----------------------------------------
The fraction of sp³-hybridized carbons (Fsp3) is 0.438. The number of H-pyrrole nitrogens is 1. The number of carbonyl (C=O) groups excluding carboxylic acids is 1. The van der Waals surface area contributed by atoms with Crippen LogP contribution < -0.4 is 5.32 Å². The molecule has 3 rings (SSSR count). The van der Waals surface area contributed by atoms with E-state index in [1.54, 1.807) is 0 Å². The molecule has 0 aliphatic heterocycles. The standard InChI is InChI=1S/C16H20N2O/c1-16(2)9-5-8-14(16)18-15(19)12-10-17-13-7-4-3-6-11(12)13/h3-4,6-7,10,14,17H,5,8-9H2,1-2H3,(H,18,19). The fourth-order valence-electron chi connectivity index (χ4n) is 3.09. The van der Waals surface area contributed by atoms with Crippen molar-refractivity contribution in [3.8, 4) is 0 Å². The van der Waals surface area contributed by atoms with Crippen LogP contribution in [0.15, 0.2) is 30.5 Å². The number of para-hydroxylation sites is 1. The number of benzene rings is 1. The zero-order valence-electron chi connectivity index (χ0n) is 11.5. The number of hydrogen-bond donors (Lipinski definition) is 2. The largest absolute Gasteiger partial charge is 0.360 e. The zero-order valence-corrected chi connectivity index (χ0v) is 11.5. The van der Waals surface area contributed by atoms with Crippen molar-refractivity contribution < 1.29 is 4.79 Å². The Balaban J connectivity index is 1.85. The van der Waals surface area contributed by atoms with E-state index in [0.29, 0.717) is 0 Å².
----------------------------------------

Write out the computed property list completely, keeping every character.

The fraction of sp³-hybridized carbons (Fsp3) is 0.438. The number of H-pyrrole nitrogens is 1. The number of carbonyl (C=O) groups excluding carboxylic acids is 1. The van der Waals surface area contributed by atoms with Crippen LogP contribution < -0.4 is 5.32 Å². The molecule has 3 rings (SSSR count). The van der Waals surface area contributed by atoms with E-state index in [1.54, 1.807) is 0 Å². The molecule has 0 aliphatic heterocycles. The standard InChI is InChI=1S/C16H20N2O/c1-16(2)9-5-8-14(16)18-15(19)12-10-17-13-7-4-3-6-11(12)13/h3-4,6-7,10,14,17H,5,8-9H2,1-2H3,(H,18,19). The fourth-order valence-electron chi connectivity index (χ4n) is 3.09. The van der Waals surface area contributed by atoms with Crippen molar-refractivity contribution in [3.8, 4) is 0 Å². The van der Waals surface area contributed by atoms with Crippen LogP contribution in [0.15, 0.2) is 30.5 Å². The number of para-hydroxylation sites is 1. The number of benzene rings is 1. The zero-order valence-electron chi connectivity index (χ0n) is 11.5. The number of hydrogen-bond donors (Lipinski definition) is 2. The largest absolute Gasteiger partial charge is 0.360 e. The zero-order valence-corrected chi connectivity index (χ0v) is 11.5. The van der Waals surface area contributed by atoms with Crippen molar-refractivity contribution < 1.29 is 4.79 Å². The Balaban J connectivity index is 1.85. The van der Waals surface area contributed by atoms with E-state index in [0.29, 0.717) is 0 Å².